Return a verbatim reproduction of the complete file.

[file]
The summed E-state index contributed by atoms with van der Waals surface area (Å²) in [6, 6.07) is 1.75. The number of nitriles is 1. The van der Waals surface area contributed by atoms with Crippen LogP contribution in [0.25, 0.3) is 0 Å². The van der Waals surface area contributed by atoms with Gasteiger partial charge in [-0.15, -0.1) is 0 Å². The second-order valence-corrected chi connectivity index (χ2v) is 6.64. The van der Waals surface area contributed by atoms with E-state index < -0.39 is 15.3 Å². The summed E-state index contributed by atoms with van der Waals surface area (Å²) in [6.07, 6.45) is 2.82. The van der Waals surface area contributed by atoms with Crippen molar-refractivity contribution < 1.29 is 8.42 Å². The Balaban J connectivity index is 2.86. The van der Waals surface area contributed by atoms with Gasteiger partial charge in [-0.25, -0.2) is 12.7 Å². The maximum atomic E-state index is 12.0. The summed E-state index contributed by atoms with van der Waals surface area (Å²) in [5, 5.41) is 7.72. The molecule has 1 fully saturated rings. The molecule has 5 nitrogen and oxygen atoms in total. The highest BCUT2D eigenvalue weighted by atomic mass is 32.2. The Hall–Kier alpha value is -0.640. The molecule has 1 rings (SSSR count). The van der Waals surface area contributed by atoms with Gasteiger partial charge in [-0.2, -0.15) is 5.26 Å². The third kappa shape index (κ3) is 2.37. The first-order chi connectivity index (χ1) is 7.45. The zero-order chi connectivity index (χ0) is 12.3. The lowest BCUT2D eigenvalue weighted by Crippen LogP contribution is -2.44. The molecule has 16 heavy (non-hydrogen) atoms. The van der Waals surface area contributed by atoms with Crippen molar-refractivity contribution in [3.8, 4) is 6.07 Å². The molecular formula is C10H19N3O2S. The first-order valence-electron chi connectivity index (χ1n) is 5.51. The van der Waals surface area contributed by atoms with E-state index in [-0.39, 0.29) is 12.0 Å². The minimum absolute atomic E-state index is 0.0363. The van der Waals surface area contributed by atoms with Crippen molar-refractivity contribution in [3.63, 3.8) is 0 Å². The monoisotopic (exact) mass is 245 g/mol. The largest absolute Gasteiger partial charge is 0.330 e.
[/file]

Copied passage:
The summed E-state index contributed by atoms with van der Waals surface area (Å²) in [6, 6.07) is 1.75. The number of nitriles is 1. The van der Waals surface area contributed by atoms with Crippen LogP contribution in [0.25, 0.3) is 0 Å². The van der Waals surface area contributed by atoms with Gasteiger partial charge in [-0.15, -0.1) is 0 Å². The second-order valence-corrected chi connectivity index (χ2v) is 6.64. The van der Waals surface area contributed by atoms with E-state index < -0.39 is 15.3 Å². The summed E-state index contributed by atoms with van der Waals surface area (Å²) in [6.07, 6.45) is 2.82. The van der Waals surface area contributed by atoms with Crippen molar-refractivity contribution < 1.29 is 8.42 Å². The Balaban J connectivity index is 2.86. The van der Waals surface area contributed by atoms with Gasteiger partial charge in [-0.25, -0.2) is 12.7 Å². The maximum atomic E-state index is 12.0. The summed E-state index contributed by atoms with van der Waals surface area (Å²) in [5, 5.41) is 7.72. The molecule has 1 fully saturated rings. The molecule has 5 nitrogen and oxygen atoms in total. The highest BCUT2D eigenvalue weighted by atomic mass is 32.2. The Hall–Kier alpha value is -0.640. The molecule has 1 rings (SSSR count). The van der Waals surface area contributed by atoms with Gasteiger partial charge in [-0.2, -0.15) is 5.26 Å². The third kappa shape index (κ3) is 2.37. The first-order chi connectivity index (χ1) is 7.45. The zero-order chi connectivity index (χ0) is 12.3. The lowest BCUT2D eigenvalue weighted by Crippen LogP contribution is -2.44. The molecule has 16 heavy (non-hydrogen) atoms. The van der Waals surface area contributed by atoms with Crippen molar-refractivity contribution in [3.8, 4) is 6.07 Å². The molecular formula is C10H19N3O2S. The first-order valence-electron chi connectivity index (χ1n) is 5.51. The van der Waals surface area contributed by atoms with E-state index in [-0.39, 0.29) is 12.0 Å². The minimum absolute atomic E-state index is 0.0363. The van der Waals surface area contributed by atoms with Crippen molar-refractivity contribution in [3.63, 3.8) is 0 Å². The monoisotopic (exact) mass is 245 g/mol. The largest absolute Gasteiger partial charge is 0.330 e.